3. Don't overdo it. Don't try to name the character after his personality (unless it's a housepet named by a child) or his features. Calling a human Broken may be strange, but great for a cat.

4. As stated above, only name a character because of his personality (because how did his parents know he would have that personality? Etc) unless he changed it himself. Then maybe.

Remember, you can tell your story any way you like.
Remember, you can tell your story any way you like.
Make the story flow, unless you want it to be jagged and set the reader on a confusing whirlwind (not recommended).
Make the story flow, unless you want it to be jagged and set the reader on a confusing whirlwind (not recommended).

Other Tips: Grammer

1. Depending on your audience, don't use big words. Use words that fit your audience and genre.

2. Don't use words that aren't that common too much.

3. Always try to hint what the word means if it is unfilmilar in the sentence.

5. Be descriptive! Use vivid words and try to illustrate for younger readers.

Only YOU Can Tell the Story Your Way!

Remember, this was just an article about how you could do it. It doesn't mean that you could write the story better than what you could do if you followed these instructions. You could always make the story more mystic, or without chapters, because it's your story!

No one can pick up your idea and immeaditely know what it is about. You have to do that yourself. You have to make it doesn't matter if it's ugly to someone else, only if it's prefect to YOU!

Thank You for Reading

Comment below with your own tips! Share your ideas and expertise!


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    • GalaxyRat profile image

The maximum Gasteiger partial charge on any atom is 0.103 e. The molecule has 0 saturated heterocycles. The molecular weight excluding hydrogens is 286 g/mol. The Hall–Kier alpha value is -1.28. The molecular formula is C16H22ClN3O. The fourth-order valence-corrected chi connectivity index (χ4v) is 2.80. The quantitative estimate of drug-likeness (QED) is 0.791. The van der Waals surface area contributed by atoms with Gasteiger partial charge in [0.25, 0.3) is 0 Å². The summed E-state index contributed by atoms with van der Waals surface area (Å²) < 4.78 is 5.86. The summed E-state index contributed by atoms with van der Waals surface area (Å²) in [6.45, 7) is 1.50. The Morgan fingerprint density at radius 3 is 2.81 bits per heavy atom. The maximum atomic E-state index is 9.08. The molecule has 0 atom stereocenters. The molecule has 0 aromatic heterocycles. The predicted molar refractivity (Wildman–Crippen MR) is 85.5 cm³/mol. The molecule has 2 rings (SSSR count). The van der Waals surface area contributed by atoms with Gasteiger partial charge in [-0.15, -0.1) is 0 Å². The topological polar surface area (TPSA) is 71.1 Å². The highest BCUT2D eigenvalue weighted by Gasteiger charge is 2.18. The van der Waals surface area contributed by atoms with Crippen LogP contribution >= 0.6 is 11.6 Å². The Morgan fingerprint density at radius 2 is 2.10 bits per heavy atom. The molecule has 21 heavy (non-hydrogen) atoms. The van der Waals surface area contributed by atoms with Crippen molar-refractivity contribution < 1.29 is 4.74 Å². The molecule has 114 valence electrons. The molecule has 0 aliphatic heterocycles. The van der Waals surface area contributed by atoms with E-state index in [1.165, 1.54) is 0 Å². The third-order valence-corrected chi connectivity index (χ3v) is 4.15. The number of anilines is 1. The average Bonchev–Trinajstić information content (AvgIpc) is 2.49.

GalaxyRat 8 months ago from The Crazy Rat Lady's House


      Thanks! Are you thinking about writing a novel?

    • Matty Fernandez profile image

      Modestly Glorify Him 8 months ago from Passaic, NJ

      Great tips!

    • GalaxyRat profile image

      GalaxyRat 8 months ago from The Crazy Rat Lady's House

      Maryam: Thank you very much! That was appreciated!

      FlourishAnyway: Yes, I have heard of books like that. Sometimes I just like to vary it, by having a boring name and then having a memorable name. For more important characters, I give them boring last names and then memorable first ones. For minor characters, I make sure I have it the other way. It's a tactic that works for me.

    • FlourishAnyway profile image

      FlourishAnyway 8 months ago from USA

      I like your commentary about naming characters. There are boring names in real life and people who are stuck with them. I recently, however, read an Australian novel in which every single name was very wired and that was off putting. It was lik the author was trying too hard to be unusual.

    • Maryam Rehman profile image

      Maryam Rehman 8 months ago from Pakistan


      Thank you so much again! you are gifted!

    • GalaxyRat profile image

      GalaxyRat 8 months ago from The Crazy Rat Lady's House

      I'm glad this helped you, Maryam! Your story is beyond awesome!

    • Maryam Rehman profile image

      Maryam Rehman 9 months ago from Pakistan


      This article is so much helpful and awesome... I had a lot of help from this and it would certainly be helping me write my novel :)

    • Larry Slawson profile image

      Larry Slawson 9 months ago from North Carolina

      Really great tips! Thanks for posting this. I enjoyed reading!

    • GalaxyRat profile image

      GalaxyRat 9 months ago from The Crazy Rat Lady's House

      Thank you sooo much, Kiss andTales! You are gifted as well, and thanks a lot for paying attention to my Hubs! Bless you!

    • Kiss andTales profile image

      Kiss andTales 9 months ago

      You are very gifted ! Thanks for sharing it here.